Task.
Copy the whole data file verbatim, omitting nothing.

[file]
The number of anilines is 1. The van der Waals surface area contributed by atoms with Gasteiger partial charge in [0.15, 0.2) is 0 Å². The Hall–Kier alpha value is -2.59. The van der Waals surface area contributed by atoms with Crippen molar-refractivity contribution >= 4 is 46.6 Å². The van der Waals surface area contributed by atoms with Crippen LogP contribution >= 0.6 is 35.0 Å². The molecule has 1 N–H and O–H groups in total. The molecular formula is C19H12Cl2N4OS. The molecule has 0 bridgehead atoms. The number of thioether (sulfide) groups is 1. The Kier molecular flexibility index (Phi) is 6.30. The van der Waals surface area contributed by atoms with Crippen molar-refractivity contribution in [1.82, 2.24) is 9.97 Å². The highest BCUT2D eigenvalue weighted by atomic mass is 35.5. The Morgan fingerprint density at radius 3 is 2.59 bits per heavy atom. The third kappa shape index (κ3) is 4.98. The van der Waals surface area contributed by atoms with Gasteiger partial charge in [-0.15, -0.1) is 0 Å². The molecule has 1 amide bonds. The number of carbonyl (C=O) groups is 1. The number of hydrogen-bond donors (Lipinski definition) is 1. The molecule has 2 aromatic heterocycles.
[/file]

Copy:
The number of anilines is 1. The van der Waals surface area contributed by atoms with Gasteiger partial charge in [0.15, 0.2) is 0 Å². The Hall–Kier alpha value is -2.59. The van der Waals surface area contributed by atoms with Crippen molar-refractivity contribution >= 4 is 46.6 Å². The van der Waals surface area contributed by atoms with Crippen LogP contribution >= 0.6 is 35.0 Å². The molecule has 1 N–H and O–H groups in total. The molecular formula is C19H12Cl2N4OS. The molecule has 0 bridgehead atoms. The number of thioether (sulfide) groups is 1. The Kier molecular flexibility index (Phi) is 6.30. The van der Waals surface area contributed by atoms with Crippen molar-refractivity contribution in [1.82, 2.24) is 9.97 Å². The highest BCUT2D eigenvalue weighted by atomic mass is 35.5. The Morgan fingerprint density at radius 3 is 2.59 bits per heavy atom. The third kappa shape index (κ3) is 4.98. The van der Waals surface area contributed by atoms with Gasteiger partial charge in [-0.15, -0.1) is 0 Å². The molecule has 1 amide bonds. The number of carbonyl (C=O) groups is 1. The number of hydrogen-bond donors (Lipinski definition) is 1. The molecule has 2 aromatic heterocycles.